Title 8 of the Code of Federal Regulations Section 27a.10 established a fine range from $110 to $1,100 per violation. Fines can be for either a Technical violation, one where an employer fails to ensure that the employee provided all of the personal information, name, DOB, address, etc. or a Substantive violation, where the employer fails to review and verify the required documents or when someone is working without authorization. These fines can be issued for each individual violation and can be substantial.

Other common errors that carry fines include not documenting the title of the document that the employee presented as proof (example, US Passport, State Driver’s License and Social Security Card). Not initialing corrections made to the form when corrections are necessary. Not re-verifying those work authorization documents that require re-verification.

Solution

All of the fines are avoidable by ensuring that you clean up the Form I9 process within your organization. First, services should ensure that only individuals trained and knowledgeable in completing the Form I9 are involved in this process.  The USCIS provides great Form I9 training for free on their website. In addition, USCIS has great instructions that accompany the Form I9 and provide for video instruction on their website. Following these instructions carefully will be the best guarantee that you will complete the form correctly.

In addition, every ambulance service should conduct an audit of their Form I9 processes within their organization. I would have one individual, who is knowledgeable about the rules, conduct a review of all Form I9s for current employees and for any employees who were terminated within the last five years. Employers can purge any Form I9 documents for employees who are terminated after one year from termination or three years after the date of hire, whichever date is later. However, employers should have Form I9 documents on all employees who are currently on your payroll.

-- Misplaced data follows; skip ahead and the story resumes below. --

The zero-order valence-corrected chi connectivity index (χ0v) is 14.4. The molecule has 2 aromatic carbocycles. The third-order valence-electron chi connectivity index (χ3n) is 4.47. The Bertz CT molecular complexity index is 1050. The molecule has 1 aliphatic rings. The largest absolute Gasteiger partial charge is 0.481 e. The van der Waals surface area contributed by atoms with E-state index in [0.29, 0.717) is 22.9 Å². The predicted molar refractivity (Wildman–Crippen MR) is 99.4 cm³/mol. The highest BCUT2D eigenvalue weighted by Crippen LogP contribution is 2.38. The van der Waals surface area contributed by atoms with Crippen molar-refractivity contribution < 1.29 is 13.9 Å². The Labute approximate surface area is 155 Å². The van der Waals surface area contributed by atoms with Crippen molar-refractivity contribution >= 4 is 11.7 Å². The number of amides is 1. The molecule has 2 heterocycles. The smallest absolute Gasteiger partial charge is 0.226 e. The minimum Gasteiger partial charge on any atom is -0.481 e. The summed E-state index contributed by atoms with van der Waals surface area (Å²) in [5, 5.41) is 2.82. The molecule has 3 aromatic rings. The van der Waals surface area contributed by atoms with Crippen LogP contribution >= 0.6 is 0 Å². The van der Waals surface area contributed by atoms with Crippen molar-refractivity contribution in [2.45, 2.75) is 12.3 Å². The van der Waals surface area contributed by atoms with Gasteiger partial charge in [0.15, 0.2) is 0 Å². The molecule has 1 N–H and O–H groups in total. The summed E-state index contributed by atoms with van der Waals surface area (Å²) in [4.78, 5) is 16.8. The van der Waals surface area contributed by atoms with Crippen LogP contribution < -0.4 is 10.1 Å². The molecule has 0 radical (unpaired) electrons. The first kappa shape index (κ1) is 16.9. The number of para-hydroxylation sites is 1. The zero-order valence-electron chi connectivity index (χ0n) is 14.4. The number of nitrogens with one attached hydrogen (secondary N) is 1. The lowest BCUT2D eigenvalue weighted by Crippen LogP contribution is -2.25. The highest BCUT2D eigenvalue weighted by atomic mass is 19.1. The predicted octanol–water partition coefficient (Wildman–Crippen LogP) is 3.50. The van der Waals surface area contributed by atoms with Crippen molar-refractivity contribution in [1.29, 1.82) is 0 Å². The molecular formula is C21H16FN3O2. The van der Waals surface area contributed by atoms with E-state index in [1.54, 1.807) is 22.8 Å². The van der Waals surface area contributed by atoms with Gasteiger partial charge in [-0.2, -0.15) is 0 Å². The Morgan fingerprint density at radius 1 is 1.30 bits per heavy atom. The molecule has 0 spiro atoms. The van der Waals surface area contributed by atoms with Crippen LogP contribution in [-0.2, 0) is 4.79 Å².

For purposes of record keeping, it is best to keep all Form I9s in one location so that they can be easily provided in the event of an audit. Employers are not required to make copies of the documents an employee provides to the employer as proof of authorization. However, if the employer does copy the documents, they should be kept with the Form I9. I recommend employers make copies of those documents, store them with the Form I9, and be kept in a secure location. If those documents are stored electronically, it is critical that there are sufficient systems in place to ensure the integrity and security of the documents including an electronic audit trail.

Many employers utilize e-Verify, the online system hosted by the USCIS in partnership with Social Security Administration (SSA) that allows employers to search the linked federal databases to ensure that employees are eligible to work in the US and verifies the employee’s Social Security Number. e-Verify is free to employers and is voluntary throughout the country. However, you should check you state law as many states have passed legislation requiring the use of e-Verify. It is easy to enroll and is a necessary part of any I9 compliance plan.

I can tell you that all of the providers that I have questioned about this issue assured me that they have adequate processes in place to ensure compliance. However, after we discussed the timing and information required for the different sections of the Form I9 that were identified in many of the audits I am aware of, it quickly became apparent that most did not really have safeguards in place.